Things are different now. First, there is not the need for the site, as I will show; secondly, there are alternatives, as I will prove; and, thirdly, the damage that will be caused will be highly visible, catastrophic and irreversible, and that is not in the national interest.
Let me provide some background to the issue. The total world production of bentonite is 15 million tonnes per annum. Woburn processes just 30,000 tonnes--less than one third of 1 per cent. of that. Some 92 per cent. of Woburn fuller's earth is processed to form bentonite and sold to Ciba, and 94 per cent. of this product is exported for use in overseas paper mills. Only 12.6 per cent. of United Kingdom paper production uses Woburn bentonite; 87.4 per cent. does not.
Ciba obtains 70 per cent. of its bentonite from other sources because Woburn bentonite is not the preferred material in all its applications. The other sources in Europe and the USA insist that the performance of their material is in no way inferior to that of Woburn clay and they insist that they have the capacity to meet any increase in demand from Ciba. Their general claim is that they can beat Woburn on performance, but not always on price. Ciba itself admits that it has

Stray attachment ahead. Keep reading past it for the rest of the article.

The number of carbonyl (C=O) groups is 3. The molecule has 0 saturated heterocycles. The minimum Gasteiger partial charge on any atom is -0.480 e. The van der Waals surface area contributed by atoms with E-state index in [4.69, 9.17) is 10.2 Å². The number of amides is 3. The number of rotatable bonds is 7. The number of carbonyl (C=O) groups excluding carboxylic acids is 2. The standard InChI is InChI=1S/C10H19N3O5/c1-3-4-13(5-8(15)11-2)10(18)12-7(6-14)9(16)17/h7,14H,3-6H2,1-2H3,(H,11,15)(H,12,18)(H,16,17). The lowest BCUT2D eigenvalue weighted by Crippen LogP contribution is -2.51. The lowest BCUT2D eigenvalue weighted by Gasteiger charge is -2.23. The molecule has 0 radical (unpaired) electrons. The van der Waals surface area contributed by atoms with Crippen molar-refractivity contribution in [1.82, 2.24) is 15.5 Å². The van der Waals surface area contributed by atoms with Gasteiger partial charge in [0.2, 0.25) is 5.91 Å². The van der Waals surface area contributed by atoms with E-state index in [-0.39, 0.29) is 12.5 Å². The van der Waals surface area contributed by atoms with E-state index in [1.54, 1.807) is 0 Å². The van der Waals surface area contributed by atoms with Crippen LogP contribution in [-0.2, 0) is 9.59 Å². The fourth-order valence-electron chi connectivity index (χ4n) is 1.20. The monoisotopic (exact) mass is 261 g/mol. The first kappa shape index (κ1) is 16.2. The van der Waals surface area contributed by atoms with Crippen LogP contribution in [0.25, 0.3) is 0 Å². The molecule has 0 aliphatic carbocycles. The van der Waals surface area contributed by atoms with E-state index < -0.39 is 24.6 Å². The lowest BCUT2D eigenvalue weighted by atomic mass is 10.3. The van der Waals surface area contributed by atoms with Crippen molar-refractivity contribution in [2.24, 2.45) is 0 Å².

In September 2000, Ciba bought Cytec's retention and drainage acids, including the polyflex micropolymer, so it believes in the system. Ciba, which at the time was Allied Colloids, has a patented formula called hydrocol, which, when taken out in 1986, referred only to bentonite. In 1998, it extended it to include colloidal silica. A more recent patent extended it again to include "other anionic bridging coagulant", thus widening Ciba's options still further to include the possibility of an organic microparticle akin to the Cytec micropolymer polyflex.
Steetley says that its product is unique, but the facts deny that. Laporte Industries, which is about to mine 176,000 tonnes at Baulking in Oxfordshire--enough for the next decade--maintained in May 1999 that those deposits
The next Alice-in-Wonderland argument that Steetley may adduce is that of the environment. It may claim that bentonite makes the recycling of paper more efficient. In its site visitors' guide, it states:
What of the national interest? We know that only a fraction of fuller's earth is used in United Kingdom paper making and that alternatives are available. The majority is exported, so there can be no national interest. Nor are the sums involved so large that their loss would even be noticed. The despoiling of Woburn would be worth £2 million a year to Steetley's parent company, but its effect on Woburn would be profound in terms of noise, dust, loss of amenity, disturbance of roads, destruction of the landscape and loss of jobs.
Woburn is the second-largest tourist destination in Bedfordshire. Walking in the area is a major visitor attraction. Anything detrimental to the visual attraction of the area will deter visitors. Eight circular walks through the area that is covered by the planning application begin and end in Woburn, and there is a new millennium walk. Whereas only two Woburn residents depend on Steetley for their livelihood, 170 Woburn residents are employed in tourist-dependent businesses.
There is no need for the site, as I have shown, and there is demonstrably no national interest at stake, as I have proved. I await the Minister's assurances that this shoddy, shabby and selfish campaign by Steetley will get no help from a Labour Government.